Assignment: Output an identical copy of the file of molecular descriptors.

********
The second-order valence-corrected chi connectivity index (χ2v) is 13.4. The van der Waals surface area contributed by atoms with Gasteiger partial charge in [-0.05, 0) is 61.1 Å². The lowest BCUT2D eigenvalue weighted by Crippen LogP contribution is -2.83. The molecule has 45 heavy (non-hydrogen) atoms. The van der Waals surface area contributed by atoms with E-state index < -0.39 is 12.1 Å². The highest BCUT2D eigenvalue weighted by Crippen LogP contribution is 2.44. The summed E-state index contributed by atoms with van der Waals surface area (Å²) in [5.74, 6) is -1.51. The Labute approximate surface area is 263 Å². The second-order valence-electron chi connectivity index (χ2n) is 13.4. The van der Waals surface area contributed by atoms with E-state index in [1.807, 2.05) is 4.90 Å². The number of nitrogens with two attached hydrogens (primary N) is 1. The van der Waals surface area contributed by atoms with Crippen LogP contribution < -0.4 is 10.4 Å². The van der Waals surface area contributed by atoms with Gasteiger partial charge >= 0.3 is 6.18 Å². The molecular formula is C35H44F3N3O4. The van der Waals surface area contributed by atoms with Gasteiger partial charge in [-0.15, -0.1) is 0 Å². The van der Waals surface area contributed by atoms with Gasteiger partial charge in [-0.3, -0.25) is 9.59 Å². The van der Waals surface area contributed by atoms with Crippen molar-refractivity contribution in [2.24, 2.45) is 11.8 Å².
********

The second-order valence-corrected chi connectivity index (χ2v) is 13.4. The van der Waals surface area contributed by atoms with Gasteiger partial charge in [-0.05, 0) is 61.1 Å². The lowest BCUT2D eigenvalue weighted by Crippen LogP contribution is -2.83. The molecule has 45 heavy (non-hydrogen) atoms. The van der Waals surface area contributed by atoms with E-state index < -0.39 is 12.1 Å². The highest BCUT2D eigenvalue weighted by Crippen LogP contribution is 2.44. The summed E-state index contributed by atoms with van der Waals surface area (Å²) in [5.74, 6) is -1.51. The Labute approximate surface area is 263 Å². The second-order valence-electron chi connectivity index (χ2n) is 13.4. The van der Waals surface area contributed by atoms with E-state index in [1.807, 2.05) is 4.90 Å². The number of nitrogens with two attached hydrogens (primary N) is 1. The van der Waals surface area contributed by atoms with Crippen LogP contribution < -0.4 is 10.4 Å². The van der Waals surface area contributed by atoms with Gasteiger partial charge >= 0.3 is 6.18 Å². The molecular formula is C35H44F3N3O4. The van der Waals surface area contributed by atoms with Gasteiger partial charge in [-0.15, -0.1) is 0 Å². The van der Waals surface area contributed by atoms with Gasteiger partial charge in [-0.3, -0.25) is 9.59 Å². The van der Waals surface area contributed by atoms with Crippen molar-refractivity contribution in [2.24, 2.45) is 11.8 Å².